The exhibition was attended by over 600 people in the seven days it was open, including classes from almost every local school, and is now the property of the town, for use in schools, libraries etc. Almost every child in Bavay now knows the name of Gaston Derome. Before I wrote Major Tom’s War, none of them did. Gaston is important to the book but also to France. His story of courage rehabilitates the WWI areas of occupation whose inhabitants are still sometimes cruelly nicknamed even within their own country as ‘les Boches du Nord’.

My cousin and sister and their families joined me at the end of my fortnight in Bavay to commemorate the 11th November, so all three of Tom’s surviving grandchildren were present. We also were most touched that the great-great-nephew of one of the dead buried in the cemetery came all the way from England by motorbike to pay his respects. My friends Loic and Martine came dressed in period costume, Loic as the priest-interpreter, Tom’s friend Luneau.

Bavay’s mighty procession, led by the town band, marched around the war memorials, the dignitaries wearing tricolor sashes and our family members wearing poppies, which are most coveted in France and should be sold there set off in the drizzle. We stopped at every war memorial in the town, including one to the resistance fighters of both wars, who have their own hymn. It all ended after an hour in Bavay’s bleak little cemetery, now bedecked with red, white and blue flowers as bouquet after bouquet and our own simple wooden poppy crosses were placed on the graves of the 12 men who lost their lives in Bavay either at the very beginning or in the last days of the war.

As we stood beside them, hoarse from repeated singing of the God Save the Queen, the Marseillaise and, in a touching tribute to Tom’s country of birth, the Indian National Anthem Jana Gana Mana, pondered on the lottery of war which meant that our grandfather came through the liberation of the town largely unscathed, while Kev Disspain’s great-great-uncle Clarence did not. Clarence Lionel Disspain was one of the ‘six men of the North Staffordshire Regiment’ Tom found dead, still warm, felled by a shell blast as they left the billet (in Gaston’s factory) which Tom himself was about to enter.

We were commemorating the end of a brutal war in a small town and in a small-scale way, not at one of the huge events at the Arc de Triomphe (where the lack of a high-ranking British politician or member of the Royal Family was noted with dismay) or Ypres or the Cenotaph. This was a conflict which derailed millions of small lives and it was good to stand there quietly, shoulder to shoulder with the ordinary townsfolk, as in the person of today’s mayor, Alain Frehaut, they said a genuine and heartfelt thank you for their liberation 100 years before.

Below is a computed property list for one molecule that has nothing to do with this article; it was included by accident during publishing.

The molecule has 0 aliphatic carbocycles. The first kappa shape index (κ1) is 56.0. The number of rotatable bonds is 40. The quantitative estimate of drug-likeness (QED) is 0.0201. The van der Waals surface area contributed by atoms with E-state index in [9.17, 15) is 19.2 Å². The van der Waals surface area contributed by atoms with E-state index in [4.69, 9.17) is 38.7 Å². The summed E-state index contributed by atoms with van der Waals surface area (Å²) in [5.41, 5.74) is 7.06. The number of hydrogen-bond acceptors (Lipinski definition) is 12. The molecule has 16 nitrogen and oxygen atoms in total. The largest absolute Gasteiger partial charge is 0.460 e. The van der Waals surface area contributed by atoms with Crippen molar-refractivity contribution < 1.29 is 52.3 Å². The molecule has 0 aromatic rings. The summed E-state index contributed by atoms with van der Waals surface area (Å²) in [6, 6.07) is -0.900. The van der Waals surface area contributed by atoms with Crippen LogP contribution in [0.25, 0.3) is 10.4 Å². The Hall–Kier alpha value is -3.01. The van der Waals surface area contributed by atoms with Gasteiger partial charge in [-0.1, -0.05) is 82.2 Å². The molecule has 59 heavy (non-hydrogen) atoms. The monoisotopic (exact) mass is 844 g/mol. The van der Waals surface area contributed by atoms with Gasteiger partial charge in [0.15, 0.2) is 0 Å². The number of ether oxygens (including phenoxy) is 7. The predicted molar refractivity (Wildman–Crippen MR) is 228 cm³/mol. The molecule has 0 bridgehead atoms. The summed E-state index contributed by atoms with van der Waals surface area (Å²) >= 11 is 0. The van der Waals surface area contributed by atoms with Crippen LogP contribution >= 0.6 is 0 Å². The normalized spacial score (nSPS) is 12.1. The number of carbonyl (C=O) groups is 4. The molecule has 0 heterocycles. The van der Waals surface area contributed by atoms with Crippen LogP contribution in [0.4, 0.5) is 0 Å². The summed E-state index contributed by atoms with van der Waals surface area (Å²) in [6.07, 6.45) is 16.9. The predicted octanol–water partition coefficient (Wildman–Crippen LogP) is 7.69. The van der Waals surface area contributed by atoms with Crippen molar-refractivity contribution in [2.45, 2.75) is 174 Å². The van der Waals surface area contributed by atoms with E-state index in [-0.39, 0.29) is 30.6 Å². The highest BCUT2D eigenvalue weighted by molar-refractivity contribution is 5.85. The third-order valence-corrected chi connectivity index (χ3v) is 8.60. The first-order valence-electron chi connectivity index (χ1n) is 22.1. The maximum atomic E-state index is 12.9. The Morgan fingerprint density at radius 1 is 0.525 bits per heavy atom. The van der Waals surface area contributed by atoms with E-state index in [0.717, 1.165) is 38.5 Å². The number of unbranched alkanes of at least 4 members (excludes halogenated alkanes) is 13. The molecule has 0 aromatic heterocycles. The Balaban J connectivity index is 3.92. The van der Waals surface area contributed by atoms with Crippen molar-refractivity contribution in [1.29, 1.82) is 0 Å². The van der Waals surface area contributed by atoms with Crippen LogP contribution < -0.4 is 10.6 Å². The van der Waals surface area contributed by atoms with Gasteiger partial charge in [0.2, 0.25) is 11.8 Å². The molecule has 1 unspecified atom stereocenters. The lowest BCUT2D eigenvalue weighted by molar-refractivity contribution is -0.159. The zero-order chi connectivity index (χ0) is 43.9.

And then we slaked our parched throats with champagne, and toasted ‘a la France, aux Allies, et a la Victoire’ – just as Tom did 100 years before.

In my next two blogs, I will be looking through Gaston Derome’s photograph album and following in the footsteps of Tom and the Indian Cavalry on the Western Front

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Turn the first page…

‘Closer inspection revealed… dark, surprising and tragic secrets, which provided the release I needed to begin again and write Major Tom’s War as a novel.’ 

My mother first showed me the fat, dog-eared, faded-pink album in the early 1970s. My grandfather’s First World War ‘diary’ looked like one of the family photograph albums I already loved to leaf through on rainy days because, like those, it had been made by my clever grandmother Evie, from card and cloth and glue.

Tom’s war diary is more of a large scrapbook really, into which Evie carefully assembled typed-up versions of his letters, photographs, cartoons (like the ones shown here) and other war-related material collected by him at random during 1914 – 1919.

As a child I looked only at the pictures of fine horses and alien, stiff, uniformed men with bristling moustaches. Deciphering the fading typescript and cramped annotations was beyond my capabilities then.

In 1975 or thereabouts an inspirational history teacher at my school, Fortrose Academy, John D. Campbell, legendary for his classroom digressions which were always even better than his lessons, introduced us to the First World War. Mum retrieved the diary from my aunt’s cupboard and I brought it into school, feeling a frisson of pride when John D. spent most of one class reading aloud from it. With fine joined-up thinking the English department of Fortrose Academy then gave us the War Poets: Sassoon and Brooke, Owen and (especially) Edward Thomas have been my companions through life ever since.